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I want to welcome you to this very, very special occasion. This is actually part of our normal class. Doesn't this look like a normal class at Stanford? This is MS&E 472, the Entrepreneurial Thought Leader Lecture Series. And every single week we bring in really exciting speakers. Normally we're over in Skilling, with about 300 people, but as you can see today we've got about 1700 people in the room. So this lecture series is brought to you every week by the Stanford Technology Ventures Program and by BASES, the Business Association of Stanford Entrepreneurial Students, and it's also brought to us online by the Stanford Center for Professional Development. And one thing you should remember is that if you're ever interested in this and can't come to the class you can always listen to the podcast, or get video clips of it at ecorner.stanford.edu. In fact, I'm going to repeat that, ecorner.stanford.edu, because we're really proud of the collection of video clips and podcasts that we've collected over the last few years. So it is a very special pleasure to introduce Steve Ballmer today. As you all know he is the CEO of Microsoft. And the interesting thing is, as many of you probably know he started out at Harvard University. And down the hall from him in his dorm, who should be there but Bill Gates. So I'd like all of you to look around and look at all of your fellow classmates and imagine which of these folks you're going to be starting the next big thing with. Because what happened is after Steve graduated, he went off to Proctor & Gamble, and then two years later he came back to Stanford. I don't know if you all know that, but he came to Stanford to the business school. And after the first year during the time he would go do a summer internship, he was asked by Bill to go up and check out Microsoft up north in Washington. So he checked it out and decided, and the rest was history. So I want to introduce this fabulous, wonderful leader who's going to share some of his insights over the last 29 years in Microsoft, without further ado, Steve Ballmer. Steve Ballmer: Thanks. It's fun to have a chance to be here. I've been in this theater now exactly three times in my life. Today, I gave some speech about five years ago in here and I got a question from a student who suggested that we go borrow a bunch of money. When we had a bunch of money, I had to really think hard about that for like three years. But the first time I was in here was sort of a major moment. I was in Stanford and the play Pippin my favorite play was performed on this stage. And I remember thinking just how awesome this place was and it's sort of fun for me to have a chance to speak here although it's not all what I expected. I'm here in the Bay Area for one reason and one reason only. I was meeting with a few interns Nikil was one of them last summer. He's in the class and he says to me "Come on man, will you come speak to our class." And I said "All right, sure I'll come and speak to the class." And I said, "what's it all about?" He said, "It will be like 50 people something like that and we'll all just kind of chit chat." Then I pick up the paper on the way down here that sort of reminds me what we're doing. What's with this thousand person thing? I thought it was kind of 50 people in an entrepreneurship class but it is nonetheless a delight to be here. We're not going to get Nikil back for the summer but we're working hard Nikil, Ali, "SteveB" by the way at Microsoft.com for other bright talented people looking for work. We're always hiring even while the economy is tough there's always a place in some part of Microsoft for the most talented folks around. So I'm glad to have a chance to be here and I'll try to talk for 25 minutes or less, and then I guess we have a chance to do some questions and answers at least from I don't know who's the students in the class are or how they tell but nonetheless I guess we get to do that. I'm going to start with just a little bit about the economy. Not because it's the cheeriest or sort of warmest subject to start with, but at least if you're thinking about entrepreneurship it's probably the right place to start, and you say, "My gosh, I am graduating, I am starting a company. I'm moving forward in the worst economy, in whatever 70 plus year is that a good thing or not? Well, first let's start with the basics. It is really a bad economy. Business is tough, people are really being laid off. We had a round we did yesterday. It really is a tough, tough, tough, environment, there's no question about it. And I'd like to characterize at least for folks at Microsoft that I don't actually think what we're doing, we didn't get down, and we're going back up. The economy is kind of resetting over a year, two years, and three years at a lower level, and then we will build from a lower base. And that happened because essentially the world borrowed too much money. So the question I got here five years ago "should you go borrow a bunch of money?" It's a prescient question. The world had too much debt just as a statistic and you'd say, "why are we talking about this in entrepreneurship?" Because you got to understand a little bit kind of the environment in which you work. But consumer plus business that was about 300 odd percent of GDP before our recent bubble burst. Before the depression it was 160% of GDP. It means we probably at least have one or two GDP's worth of extra money that's been used to fund business investment, to fund startup companies, to buy PC's and flat panel displays and servers and houses and blah-blah-blah. And now you say woosh! All that extra debt is going to get flushed out of the system and it's not going to be replaced. Because after one of these-there's been four of them in the last 200 years of U.S. history-after one of these bubbles people don't immediately start borrowing again. Everybody is a little more cautious than they were before. So it's a tough economy and you'd say, "Well geez, I want to do a startup. Is there going to be an investment out there? Well geez, I want to sell to customers and they're going to need to buy equipment to do things, or geez I want to appeal to advertisers, and there's got to be a consumer demand out there." Those are so many kinds of ideas that I'm sure swirling at least in some entrepreneurial heads in this audience. And yet in the sense you could say there's really not a better time to start a business. If you got the right idea, you will get some funding. The ideas that weren't good enough shouldn't have been funded and they won't be funded today. So in a sense the fact that there's a more critical screen, there's more of a careful thought process, the fact that customers are pickier with their money today, all of that really is a chance to make people better. One of our folks reminded me, Microsoft was started and Apple was started during kind of a recessionary period. General Electric ironically was started right after the Great Deleveraging of 1873 that was the bubble before the depression that was just like this one. So in the sense there is opportunity, and there may be more opportunity in the long run even if kind of the entrepreneurial opportunities are less frothy than they might have been in the short run. Particularly as a guy whose business is for the last 29 years has been software, the number of opportunities to create brilliant, genius, amazing ideas, the number of interesting things that we see people doing it continuous to be stunning. So it's not going to be any shortage of real possibility, and so the question is will you have the patience and the tenacity and the interest to really start something that's important. I started Microsoft as Tina said almost 30 years ago. I thought I'd give you my-somehow I'm not pointing correctly-my quote "entrepreneurial story." That's me when I left Stanford. I still part my hair by the way on the right just like I did back then. I did beat Bill Gates at Harvard and our sophomore year in school we lived down the hall from each other. And his friend from high school, they had started actually a company when they were in high school that did software that process traffic tapes. I don't know if you noticed but when you drive down the road you sometimes see these rubber tubes across the road. It turns out in the old days when you drive over one of those it would punch holes in the paper tape in a box at the side of the road and you use to have to ship them back to Maryland and Bill and Paul said "Geez, let's buy one of these new Intel microprocessors." At the time it was something called the "Intel 4004" just to show you how old days that was. And they started a business processing these tapes for cities in the State of Washington. And then Bill came to Harvard and they still loved microprocessors and Paul Allen wanted to build a company to build computers with microprocessors. And somehow even then Bill kind of said "No, I know what we're good at Paul, we're software guys. Let's not do that." And then finally when our sophomore year in college the cover Popular Electronics Magazine there was a picture of the first microprocessor based computer something called the "Altair." And Bill and Paul decided to quote "write" all the software the machine would ever need. Of course they didn't but they were all some important software for the machine. And the company got started and was kind of purring along. We were 30 people when I joined. There were no business people. It was all programmers when I joined the company. In 1980, I came in to quote "be a business person" whatever that meant. Didn't know much. Frankly all I'd ever really done is interview for jobs and market Brownie Mix. I wasn't exactly well credentialed. I'd taken the first year at Stanford Business School so I can read a balance sheet that was pretty important. We didn't have that much money back then so there wasn't much to read. But anyway those lessons were important. And then from there we kind of we just kept grinding and grinding a few bits of inspiration, a lot of perspiration. I just spent an hour with a group of Venture Capitalists and they said, "Hey look, if you're going to tell entrepreneurs. I said, 'Look, I'm going to go talk to some entrepreneurs,' what would be your lessons from the early days?" They were simple, hire good people. We actually didn't have our good people when I started. Bill was good, there were like four or five very good people and I went in to Bill's office after I'd been there a month or so and I said, "We've got to hire 18 more people," this is on top of the 30 that we had. He said "Steve, our people are even very good, why do you want to hire 18 more? And you're going to bankrupt us. Go back to Stanford or something but don't stay here unless you're going to do better than that." And so we just really worked hard getting good people, smart people. Tina was joking around, look around at the people you know because people you know at least in my case they end up super important, the initial programmers at Microsoft are people who grew up with Bill. We brought in people we knew from college because those are the people you know and you trust if you start something. But good people and then a lot patience. I think a lot of entrepreneurs think that things happen quickly. "Success is 90% inspiration, 10% perspiration," it's much more balanced than that. It's great idea with a lot of hard work and then you work at it for year, two years, three years, four years, five years, six years, seven years, eight, nine, 10. Some things that actually wind up being really important take more than 10 years to get popular. You wouldn't believe it reading the Popular Press but it's really true, it's really true. It's true of Windows, it's true of the Sequel Databases from guys like Oracle, the Google guys were at it for a number of years before that thing really took off. There's a few exceptions, but most things you can really grind on and certainly that was kind of the history of Microsoft in the early days. We had some products, we were a tiny company. My parents thought I'd lost my mind to drop out of Stanford Business School to go join some company that made software. I said, "Software for personal computers mom, dad that's why I'm leaving the hallowed halls of Stanford." And then my dad said, "What the heck is software?" And my mother said, "Why the heck would a person need a computer?" Well, ok we're talking about 1980 and life was a little different in 1980. But it's those kinds of questions that, there's a little bit of spark, there's a little bit of a powerful force and there's just a lot of hard work to get from here to there. If you say today, "Ok, is all the good stuff in the days gone by?" This is one the questions I get a lot from people who just staring out and say "Wow, technology has changed so much last five years, 10 years, 15 years, 20 years." Are all the great companies created? And the answer is no, not even at all. The truth of the matter is if you look at the technology industry, there's always a few big guys, some medium size guys, lots of small guys, and the names are always changing because the industry is so darn dynamic, and there's so much new stuff being invented. The way chips work is changing completely as we speak. You're able to get bigger and bigger displays at cheaper and cheaper prices. I didn't check this one out before I walked up here. Look it's just a piece of plastic, it doesn't know a thing. I can touch it, I'm not controlling it, it doesn't recognize me and say, "Hey Steve, stop beating on me." It doesn't see me, feel me, speak to me I don't know, there's some song that sounds a little bit like that. But that's the future, that's where things are going. Today, you learn to speak the computer's language. If you want to write programs, you learn to write programs in the computer's language. If you want to control a program file, open, copy, paste not get me ready for my trip to Stanford. My secretary is able to process that command, my computer cannot process that command. The kinds of things that are going to be invented over the next several years is just to me outstanding, and particularly for somebody who's got skills in software. You don't even have to be interested in the tech field. Software is going to change so many fields. It will change energy, environmental science. The impacts of software will be broadly felt. So I'm a bit of a zealot on that as a particular expertise. But the chance for entrepreneurship is really, really high. We live in a world where I think things are really also changing based upon the fact that we're still quite early in the presence of the internet. People say "Well, the internet we've had that for 15 years, so much has been invented," and yet really the whole world of technology is being redone as we speak. Technology grew up with the computer and now it's the computer, the PC and maybe the Smart TV. The computers, phones and TV's didn't grow up assuming the internet. And frankly the internet didn't grow up assuming Smart PC's, phones and TV's. And so the whole model of how software get's written to one intelligently on PC phones and TV's to talk to the internet Cloud, that's all going to get redone. Since I have been at Microsoft, the basic paradigm for how software get's written has changed a few times. Mainframes, PC's, client server, internet, and now we're in sort of a new Web 2, Web 3 kind of generation. Smart Phones, Smart PC's, Smart TV's talking to a Smart internet. And that creates a whole generation of opportunity to disrupt the businesses that are out there to create new businesses that people couldn't dream of before. We talk about the Cloud. The cloud is kind of that smart internet presence talking to those Smart clients. A lot of people sort of question the fact what we'll we continue to need Smart Phones, Smart PCs etcetera, and the answer is yes. Yes, people, will actually want to get the best they can get because this stuff is so darn cheap. Bill Gates when he started Microsoft said, "The hardware represents a form of free intelligence. We just have to have the software to switch it on and that opportunity still exists." Your world needs to be brought together, the consumer. You have one identity on the phone, you got another on the internet, you got another at work, you got another at home. You may want them separate but you may not want to manage the cacophony of things that you deal with today. Now just take contacts, how many different places do you have to update when somebody switches homes, switches phone number. Just how many different places do you go touch. Just simple things so much to do to improve the overall experience people have with these things. See I wish there was a camera in that darn screen. It seems to have a distance factor. Anyway, at Microsoft, we're investing aggressively across the spectrum. Touch, voice, natural language input, Smart Phones, Smart PC's, Smart TV's. We've introduced a whole new platform for writing Smart applications in the internet, a new version of Windows that we call, "Windows Azure." Our company this year will invest over $9 billion in RD. You can't process what numbers like that mean. I can't and I deal with them every day. It means we've got about 45,000 people involved creating software and perhaps most importantly we will invest the same amount of money the next 12 months that we did with the last 12. We were going to increase it. Because of the economy we won't. But it sure reflects the fact that we've got fundamental optimism about what can be created. Now Microsoft is sort of a funny place, we've got these big businesses but in the software business big businesses need to be constantly recreated. A product like Windows is in a sense only as good as it's last release or two. It's not just its last release but it's the last release or two. And so we need to have this mix of sort of-thank you da-da-da-da-boom. Anyway, moving right along. I kind of knew what I was doing when I walked down that road but anyway-you need to have a mix, even in a big company, of smaller entrepreneurial projects, bigger entrepreneurial projects. It's not like running a factory. It's not like running a bank. It's not like running a retailer not just Microsoft but nobody. In our business, you got to be inventing new things because software doesn't wear out, it doesn't break, or at least if it breaks it was broken when you finished it, it doesn't break over time the way physical goods do. And so the opportunity and need to invent just like any other startup or entrepreneurial activity remains strong. So we're investing. Venture Capitalists, there's going to be less Venture Capital this year than last year. There's still probably in my opinion more Venture Capital than there are really good ideas to absorb the Venture Capital. So whether you're going to join a start up, whether you want to start a business yourself, whether you want to join a company like ours, I think there's just incredible opportunity. We want to be kind of a partner and friend to people who are starting these businesses. We've made our tools now free for students, for startup companies, qualified startup companies. We've made our software free so we can bootstrap entrepreneurs who want to come with us and help pioneer and really pursue the future, the future for students, for consumers, for businesses, for the full range of things. I hinted at it this earlier but I really want to come back to this notion that the range of innovation, you live in almost a better time, you're coming out of school at a better time than Bill Gates and I did because the power of information technology to give new innovation possibilities not just in technology itself but in science, in health, in education is unbelievable. You're able to model today the physical world with computers in a way that was never possible before. People say we have an energy problem, what's the answer? We need better software, whether you believe in oil and gas to simulate, or whether you need netter tools to model what can happen with new forms of energy, software accelerates the process. Pharmaceutical research; software accelerates the process. Education, education is the one industry that never gets more efficient. This is not a slam at Stanford or other fine educational institutions but in a sense everybody says, "Hey, the only way to get more efficient is to actually have bigger class sizes and yet people resist that." So how do we use information technology to actually improve and measure in advance education? Health care, I think everybody can understand that health care needs to be reborn and reinvented, and information technology is it the key of what doctors and nurses and other health professionals really do. So I think it's just a phenomenal time to be starting all kinds of companies. And I think leveraging and building on the kind of software that our company and our industry provide is just a great, great opportunity. I just want to end on this notion of good times. These are tough economic times, but these are times that I think are rich in opportunity. In a sense I'm going to make kind of a radical statement. When I was a student here at the business school, most people wanted to become consultants or investment bankers. Those were the hot jobs. I love consultants and I love investment bankers. But consultants don't invent and most of the products investment bankers invented are somewhat discredited in the current environment. Entrepreneurs who invent, who create will really add to the level of innovation, the productivity in the economy will change the world, will create economic value, will drive jobs, and will have a heck of a lot of fun doing it. And so I think despite everything else, now is the time for people who care, who want to invent, who have skills in specific scientific and information technology areas. I think now is the time and certainly I hope for many of most of you who choose that path you'll do it with us, working with us, partnering with us, building on our tools and technologies but I certainly wish you all the best if you choose to take that path and as I said, if you're looking for something from us, [email protected] shoot me a little piece of email. Pleasure talking to you, and I look forward to questions. Host: Ok, which chair do you want? Do you have a preference? Steve Ballmer: No, I'll go to this one. Host: Ok. This is how it's going to work. Since this is a class, the questions are coming from the students. I'm curious how many students are in the room? Can you raise your hand if you're a student? So look it's almost all of them. How many of you are from the school of engineering? It's almost all of them. Great! So what about... Steve Ballmer: MBA's? Host: Any MBA's? A few of you snuck in here Steve Ballmer: Investment bankers? Host: One. Steve Ballmer: I only offended one, no, two people. Host: Good! I'm just curious how many undergrads? Wow, that's almost a whole group. What about graduate students? Almost the whole group. I don't know, I think double counts here Steve Ballmer: There must still be a coterm program here. Host: Exactly! Ok. So the first question will be over here. So there will be a microphone that will be moving around to the questioners. Audience: Steve, this is a question for you. So far I have worked in only the big companies. I've worked in HP, Intel, IBM and now Oracle. So when you are hiring senior managers for your team, how do you evaluate the big company experience versus the small company experience? Steve Ballmer: Yeah, I think there are both helpful and depending on the job, and depending what sort of the portfolio of experience is. If we want to take somebody and say look, "You've got to run a very big project," and let's say a big engineering project, and somebody's experience is only doing small engineering projects, that's a nail biter. You got to really think about it. On the other hand if you take somebody who has only run large projects and say, "Hey look, you've got to lead a smaller team." That too has a real risk portfolio associated with it. We talk about starters and finishers. We talk about pioneers and settlers. Nobody is really all one or all the other thing but people are shaped by their personalities, they are shaped by their experiences, and in fact we benefit from all of these types of people but in the right job. When we went outside recently, to higher the fellow who's running our search business, we got exactly the right person. Somebody of experience deeply technical which was super important and had run large engineering projects because that's absolutely critical. On the other hand, Ray Ozzie who joined us as our Chief Software Architect which was Bill's old title, he'd spent a little time at IBM very short. He'd been an entrepreneur. He'd done startups but he has a different kind of role in the company. So you want to blend those things I think pretty well. Promoting from within, hiring from out, big company, little company. A good company in my opinion has got to nurture all kinds of people and all kinds of innovation because the world is not let me say mono-culture. Host: Great. Next question is over here. Audience: Hi, I'm Oscar. I have a question regarding if you briefly explain what your browser strategy is given Facebook and search as well. Steve Ballmer: Well, browser I would say has a couple of different - let me give a couple different aspects. Let me start with the browser itself. I think browsing will continue to be an area in which we'll expect the innovation in two ways. The browser platform, that is the ability of the browsers to run more exciting, more capable applications that will continue to climb. I think people do expect even if you want to go beyond the standards that things will only precede in large measure at the speed of standard support which is a little harder for things to move. There's now what 43 million websites something like that, I mean it's a huge number of websites on the planet. They can't be all upgraded, they can't all take advantage of new browsers but the browser platform is going to move, we need to innovate the browser platform. Then the browser UI, there's really a lot of innovation still possible. You look at some of these kinds of things we did with accelerators and slices, and our browser competitors are doing their own thing. The ways you work with history and integrate search there's still a lot more innovation on the UI. Now we have a browser that is absolutely regulated, it's a part of Windows and therefore it's subject to our consent decree. So whatever we do on the browser we're going to have a clean interface between our browser and our search service, our browser and our own sort of social networking software Facebook etcetera. But I think we want to design the browser to allow this notion of a social graph to allow this notion of the search database enhancing the browsing experience to be built in. In our own case, we won't wire it in. Some of our competitors might wire it in so that you're bound to their entire solution. That can't be our approach. Host: We have a question back up there. Audience: Hey, so earlier you talked about that you thought that there was too much money chasing too few good ideas or at least too few good companies. In your mind what's the fatal flaw of preventing those companies from being good. Is it idea, is it execution, what do you think the big problem with the company is that you see is incorrectly funded? Steve Ballmer: There's really a really bad idea that gets funded, ok. So let me not say that, that wouldn't be right. On the other hand, there's a higher percentage of companies that don't sort of let me say make it. I don't mean make it always in terms of an IPO but have a long term life. And too many companies can actually hang on for almost too long with too much money because there has been so much money funding these ideas. At the same time you will get not just the second or third implementation of a good idea funded. You've been getting the fourth, the fifth, and the sixth implementation of a good idea funded. You know my best way of measuring this is what's happening now is the contraction and money. Is there a perfect amount? Let's say there was four times as much Venture Capital, would we have four times as much innovation? I don't think so. You'd have four times as many companies but you might not have four times as much valuable innovation. On the other hand, if we had a quarter as much venture capital, I think that would be in the sense the world would contract too much. I get to ask a lot to actually buy our CIO customers. They say with the contraction in Venture Capital doesn't mean we're not going to get good solutions to the business problems we face. I don't think the contraction is dramatic enough that we're not going to continue to see most really strong ideas will get funded and reasonably well funded. Host: Another question. Audience: Steve, Walter here. You've convinced me. I'm going to go start a company. Now... [Cross-talk] Steve Ballmer: Just make sure you build it on Windows. Good. Audience: Sure. Now the brilliant folks here at STVP have warned me. Everything you do especially in the beginning of a company will shape the culture of the company forever. Now I've seen you twice before, not personally, on the internet. Steve Ballmer: Did I look good? Go ahead sorry. Audience: Once working a sweat and saying, "Developers, developers, developers, developers," and one getting really aggressive and like throwing the chair. Now these are very unique cultural things which are not necessarily bad. But one thing I want to understand, to what extent do you feel that you have shaped Microsoft culture? And two what are your biggest satisfaction and regrets on how you have shaped this culture. Steve Ballmer: Yeah. I'd say I feel I've shaped Microsoft culture a lot. For better and for worst, and Bill and I together. I mean it's not like a couple of parents I would say. You know Bill, we shaped each other because we kind of in a sense grew up together and known each other since we are 18, 19 years old. We grew up together. We shaped each other, we shaped the company, the company shaped us, and then things moved on. You can always say, "Hey, I wish we are more this, I wish we're more that." And at the end of the day the ultimate test is whether you're able to get done what you want to get done, or what you think the market demands from you. And we've had our successes and we certainly have had our challenges. The thing in the sense I find in our culture has been the most dynamic tension is between, I talked about patience and tenacity and sticking two things. That I think is a real virtue but it can come at the price of demanding short term accountability. So you have a tradeoff almost it's almost like a Yin and a Yang. Patience versus short term results and you actually want to have both of those in proper balances, and we're always kind of struggling. It's like you want passion for technology but you need passion for customers, and you got to get kind of the Yin and Yang. You want to be people who really want to be great individually but you also need good teamwork. And I think sometimes on the teeter-totter of each of those three dimensions were teetering where I wish we were tottering a little more as our products are more complicated. And we want to have more interdependency because customers are insisting. There's even more Premium on teamwork as opposed to just individual stardom. You have to balance the culture. I talked already about tenacity versus short term results. Passion for technology and customer you always dealing with even from the time you're a tiny startup. So I think at least in our own case, it's not that I wish things were different, but I know we have to constantly balance and reinforce and build and sort of reinforce the behaviors we need in whatever business at that point in time. Host: Great! And we have another question. Audience: Hi Steve. I appreciate you sharing about your early days. So what was the reason you dropped out without completing your degree and then joining Microsoft or whichever the options and what about the initial funding in your case how did you manage that when it was difficult? Steve Ballmer: Yeah, it was funny. I was a first year student and happily minding my own business, getting ready to try to pick a summer job. Bill and I gone to school together, Bill dropped out. We had stayed in touch. I actually went off and visited Bill up in Seattle the summer before I started at Stanford. And I was trying to make a final call on the summer job and Bill called and said "Hey look Steve. Geez, how are you doing? Gosh, things get complicated here we need a business person. What about you?" And I said "Well, Bill you know I'm in school." And he said, "Too bad you don't have a twin." And I said, "Yeah, too bad. Goodbye." And then I thought about it overnight and I said "Geez, Bill is the smartest guy I ever met and I can't say everybody I ever worked with earlier at Proctor & Gamble I was with the smartest guy that I ever met. I didn't know much about computers and I didn't know much about software really. I'd written a couple of programs in college and high school but I said, "I should at least check this out." And I called him up and I said, "Look, I'm going to go check out these other summer jobs but then I'll come visit you." And ultimately what I went out deciding was it was terribly low risk. I could go. If things weren't working out by the end of the summer he'd fire me and I go back to Stanford for business school, that didn't sound too terrible. If things didn't work out long term, they still have a spot for me I think if I want to go back and finish my MBA it's just not that high risk when you get right down to it. I didn't have any bills, I didn't have any family, what was the risk? And so I said, "I'm dropping out and my friends many of them thought I was nuts. There's couple of professors who are still over there who told me I was nuts." After a month I agreed with them, I told Bill I'm quitting, going back to Stanford. And Bill said, "No, you're not you don't get it." â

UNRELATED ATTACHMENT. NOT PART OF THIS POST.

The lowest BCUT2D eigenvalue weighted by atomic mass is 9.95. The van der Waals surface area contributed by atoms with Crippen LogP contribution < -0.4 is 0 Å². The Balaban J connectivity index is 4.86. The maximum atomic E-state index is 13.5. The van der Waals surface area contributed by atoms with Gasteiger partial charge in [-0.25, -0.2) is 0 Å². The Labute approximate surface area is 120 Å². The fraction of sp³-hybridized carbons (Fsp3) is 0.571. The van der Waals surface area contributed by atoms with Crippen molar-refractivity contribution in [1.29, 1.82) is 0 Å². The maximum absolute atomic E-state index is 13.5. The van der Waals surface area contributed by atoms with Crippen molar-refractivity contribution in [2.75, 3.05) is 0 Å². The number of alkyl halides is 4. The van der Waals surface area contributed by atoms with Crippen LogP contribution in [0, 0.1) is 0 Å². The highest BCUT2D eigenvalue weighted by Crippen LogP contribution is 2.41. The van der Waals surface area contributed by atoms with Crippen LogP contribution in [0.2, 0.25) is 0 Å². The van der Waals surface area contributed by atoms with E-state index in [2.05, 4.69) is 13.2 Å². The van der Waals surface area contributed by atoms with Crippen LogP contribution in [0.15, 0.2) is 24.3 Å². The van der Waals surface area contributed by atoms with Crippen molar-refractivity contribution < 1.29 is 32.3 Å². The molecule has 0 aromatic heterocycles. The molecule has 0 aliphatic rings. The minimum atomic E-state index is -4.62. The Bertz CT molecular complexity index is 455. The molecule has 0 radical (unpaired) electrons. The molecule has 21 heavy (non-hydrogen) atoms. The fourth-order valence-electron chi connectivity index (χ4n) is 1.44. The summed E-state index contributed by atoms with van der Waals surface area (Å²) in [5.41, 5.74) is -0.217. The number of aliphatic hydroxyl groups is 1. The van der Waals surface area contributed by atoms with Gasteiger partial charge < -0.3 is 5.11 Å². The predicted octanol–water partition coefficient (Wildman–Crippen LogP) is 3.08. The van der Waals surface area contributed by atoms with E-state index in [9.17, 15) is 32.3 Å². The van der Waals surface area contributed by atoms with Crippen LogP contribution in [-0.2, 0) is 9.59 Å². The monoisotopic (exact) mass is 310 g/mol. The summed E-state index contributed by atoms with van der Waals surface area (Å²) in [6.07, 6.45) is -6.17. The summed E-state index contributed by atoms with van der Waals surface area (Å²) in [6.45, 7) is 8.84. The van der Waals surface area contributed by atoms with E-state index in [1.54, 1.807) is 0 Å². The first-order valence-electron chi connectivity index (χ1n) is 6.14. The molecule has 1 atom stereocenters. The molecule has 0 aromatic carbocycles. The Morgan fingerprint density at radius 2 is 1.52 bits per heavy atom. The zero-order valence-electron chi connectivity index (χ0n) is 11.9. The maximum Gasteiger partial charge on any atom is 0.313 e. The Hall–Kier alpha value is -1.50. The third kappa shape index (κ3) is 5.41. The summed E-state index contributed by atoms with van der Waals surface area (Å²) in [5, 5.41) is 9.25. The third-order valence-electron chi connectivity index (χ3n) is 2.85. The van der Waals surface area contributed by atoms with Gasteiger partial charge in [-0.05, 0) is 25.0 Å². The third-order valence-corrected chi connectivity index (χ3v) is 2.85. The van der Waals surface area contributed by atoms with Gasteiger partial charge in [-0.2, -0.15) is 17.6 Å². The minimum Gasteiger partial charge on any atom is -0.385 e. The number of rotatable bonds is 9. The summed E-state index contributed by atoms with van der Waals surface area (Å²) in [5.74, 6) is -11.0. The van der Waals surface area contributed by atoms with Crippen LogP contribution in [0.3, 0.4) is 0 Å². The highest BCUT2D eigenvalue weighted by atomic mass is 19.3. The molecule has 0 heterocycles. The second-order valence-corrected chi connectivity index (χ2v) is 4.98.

Lecture 2